“The Melik Mansion of Togh” Historical and Cultural Reserve Museum


“The Melik Mansion of Togh," a historical and cultural reserve museum, is situated in the village of Togh within the Hadrut region of the Republic of Artsakh (Fig. 1) (https://monumentwatch.org/en/monument/the-melik-mansion-of-togh/).

Established in 2013, the Melik Mansion of Togh operated from the reception building of Melik Yegan (Fig. 2). Following excavation efforts, the building underwent restoration and was equipped to showcase museum exhibits (Fig. 3).

After the conclusion of the 44-day Artsakh war in 2020, the museum and its collection fell under the occupation of Azerbaijan.

Fig. 1 The aerial photograph of "The Melik Mansion of Togh” reserve museum, photo by A. Mkrtchyan.

Fig. 2 The general view of the museum, photo is from the Database of monuments of the MESCS.

Fig. 3 The interior of the museum, photo is from the Database of monuments of the MESCS.

The collection

The museum's collection comprised glazed vessels dating from the 17th to the 19th centuries, along with a diverse array of metal objects (Figs. 4-6). These artifacts were unearthed during the 2011-2013 excavations in the vicinity of the monument. The exhibits predominantly focused on showcasing the rich history of Togh Village and its surrounding areas. Of particular significance in the exhibition was the Heraldic flag associated with the Church of Surb Hovhannes in Togh. Throughout the Soviet era, this medieval church transformed into a house of culture. Following the nation's independence, and the removal of the wooden structure added during the House of Culture phase, several noteworthy discoveries, including a crucifix (Heraldic flag), were unearthed. An especially crucial find was the silver money treasure discovered during the 2017 excavations. Some of the coins from this treasure were prominently displayed in the museum. The complete treasure consisted of 170 silver Abbasid coins issued by various local khanates, along with the Iranian Zand dynasty. The coins originated from several mints, including Gandzak, Shamakhi, Nakhichavan, Tabriz, and Rasht. The earliest drams in the treasury were minted during the penultimate Safavid ruler, Shah Tahmasp II (1722-1732), specifically in the city of Rasht in the 1139 Hijri year (1726-7). The most recent coins in the collection date back to 1188 (1774-5) and represent the mints of Gandzak and Shamakhi cities.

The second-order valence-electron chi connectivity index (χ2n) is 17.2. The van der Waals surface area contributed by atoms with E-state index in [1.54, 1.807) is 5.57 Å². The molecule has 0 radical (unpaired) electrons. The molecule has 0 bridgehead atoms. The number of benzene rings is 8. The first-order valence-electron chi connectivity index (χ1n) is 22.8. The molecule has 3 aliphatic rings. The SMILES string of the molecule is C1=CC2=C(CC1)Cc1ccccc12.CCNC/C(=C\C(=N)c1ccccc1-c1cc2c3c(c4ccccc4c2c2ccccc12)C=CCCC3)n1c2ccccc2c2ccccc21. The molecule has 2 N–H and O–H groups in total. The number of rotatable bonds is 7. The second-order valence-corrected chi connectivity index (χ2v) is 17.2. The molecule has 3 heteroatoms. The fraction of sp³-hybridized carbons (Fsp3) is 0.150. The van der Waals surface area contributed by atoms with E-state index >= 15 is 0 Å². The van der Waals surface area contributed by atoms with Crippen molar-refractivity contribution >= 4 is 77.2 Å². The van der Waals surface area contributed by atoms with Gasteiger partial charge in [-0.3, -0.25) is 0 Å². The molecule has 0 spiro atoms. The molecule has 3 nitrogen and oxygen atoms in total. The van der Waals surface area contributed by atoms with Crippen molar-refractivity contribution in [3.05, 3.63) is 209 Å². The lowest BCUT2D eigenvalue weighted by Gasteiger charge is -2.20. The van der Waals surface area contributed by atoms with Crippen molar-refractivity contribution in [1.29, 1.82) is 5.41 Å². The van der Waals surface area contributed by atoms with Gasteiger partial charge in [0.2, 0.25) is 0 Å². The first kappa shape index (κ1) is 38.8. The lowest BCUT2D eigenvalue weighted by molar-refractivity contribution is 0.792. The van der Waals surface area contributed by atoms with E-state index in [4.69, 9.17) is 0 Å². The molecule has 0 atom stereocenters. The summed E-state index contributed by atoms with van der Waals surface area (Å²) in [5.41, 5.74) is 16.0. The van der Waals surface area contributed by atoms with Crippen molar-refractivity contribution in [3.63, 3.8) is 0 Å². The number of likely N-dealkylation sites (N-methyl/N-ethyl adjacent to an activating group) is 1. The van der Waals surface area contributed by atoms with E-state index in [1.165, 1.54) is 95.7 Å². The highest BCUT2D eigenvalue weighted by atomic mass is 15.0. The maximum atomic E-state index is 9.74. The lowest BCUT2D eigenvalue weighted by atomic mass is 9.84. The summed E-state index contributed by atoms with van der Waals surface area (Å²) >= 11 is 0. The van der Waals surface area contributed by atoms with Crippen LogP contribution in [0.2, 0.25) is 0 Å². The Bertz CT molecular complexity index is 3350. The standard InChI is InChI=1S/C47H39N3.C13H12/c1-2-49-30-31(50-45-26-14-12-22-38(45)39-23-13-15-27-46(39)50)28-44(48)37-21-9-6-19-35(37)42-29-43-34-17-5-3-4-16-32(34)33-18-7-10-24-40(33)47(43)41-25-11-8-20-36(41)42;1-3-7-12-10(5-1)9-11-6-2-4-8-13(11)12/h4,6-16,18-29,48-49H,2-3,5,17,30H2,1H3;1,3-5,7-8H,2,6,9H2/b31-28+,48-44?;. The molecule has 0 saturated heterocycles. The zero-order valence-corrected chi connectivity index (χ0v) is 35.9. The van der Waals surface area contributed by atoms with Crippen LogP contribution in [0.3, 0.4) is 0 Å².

Fig. 4 The exhibition of the museum, photo by N. Yeranyan.

Fig. 5 The exhibition of the museum, photo by N. Yeranyan.

Fig. 6 The exhibition of the museum, photo by N. Yeranyan.

The activity of the museum before the war

The reserve museum held a prominent status as one of the most visited monuments in Artsakh. Since 2014, it has become a focal point for Artsakh wine festivals.

The museum and its collection exhibition played a pivotal role in these events. Additionally, the museum played a vital role in the cultural life of the community, serving as a venue for celebrations of folk holidays such as St. Easter and Vardavar (Fig. 7). It also hosted events dedicated to the International Day of Museums, Museum Night, and European Heritage Days (Fig. 8).

Fig. 7 The "Vardavar" celebration in the territory of "The Melik Mansion of Togh” reserve, photo by N. Yeranyan.

Fig. 8 The "Museum Night" event in the territory of the"The Melik Mansion of Togh" reserve, photo by N. Yeranyan.

The condition after the war

During the 44-day war, the village faced shelling. Subsequent surveys with the last individuals who left the village, along with monitoring of Azerbaijani media post-war, confirmed that the museum building remained standing. However, the fate of the museum's collection, its storage location, and the conditions it currently faces remain unknown.

The museum and international law regulations

The 1954 Hague Convention for the Protection of Cultural Property in the Event of Armed Conflict, along with its two protocols (1954 and 1999), serves as the international legal and legislative framework for safeguarding cultural property, including museums and their collections, during times of armed conflict. Article 4 of the 1954 Hague Convention for the Protection of Cultural Property in Time of Armed Conflict prohibits various actions that can cause harm to cultural heritage. These actions include vandalism, theft, robbery, and misappropriation, as well as engaging in hostilities and reprisals that target cultural heritage. It is prohibited to destroy cultural or spiritual values in occupied territories, according to the first Hague Protocol of 1954. The requirement is reaffirmed in the Second Hague Protocol of 1999, which classifies such an act as an international crime under Article 15. Actions aimed at destroying cultural values are also prohibited by four international conventions and protocols on the protection of victims of war, rules, and customs of war of Geneva of August 12, 1949, as well as applicable UN resolutions and human rights treaties.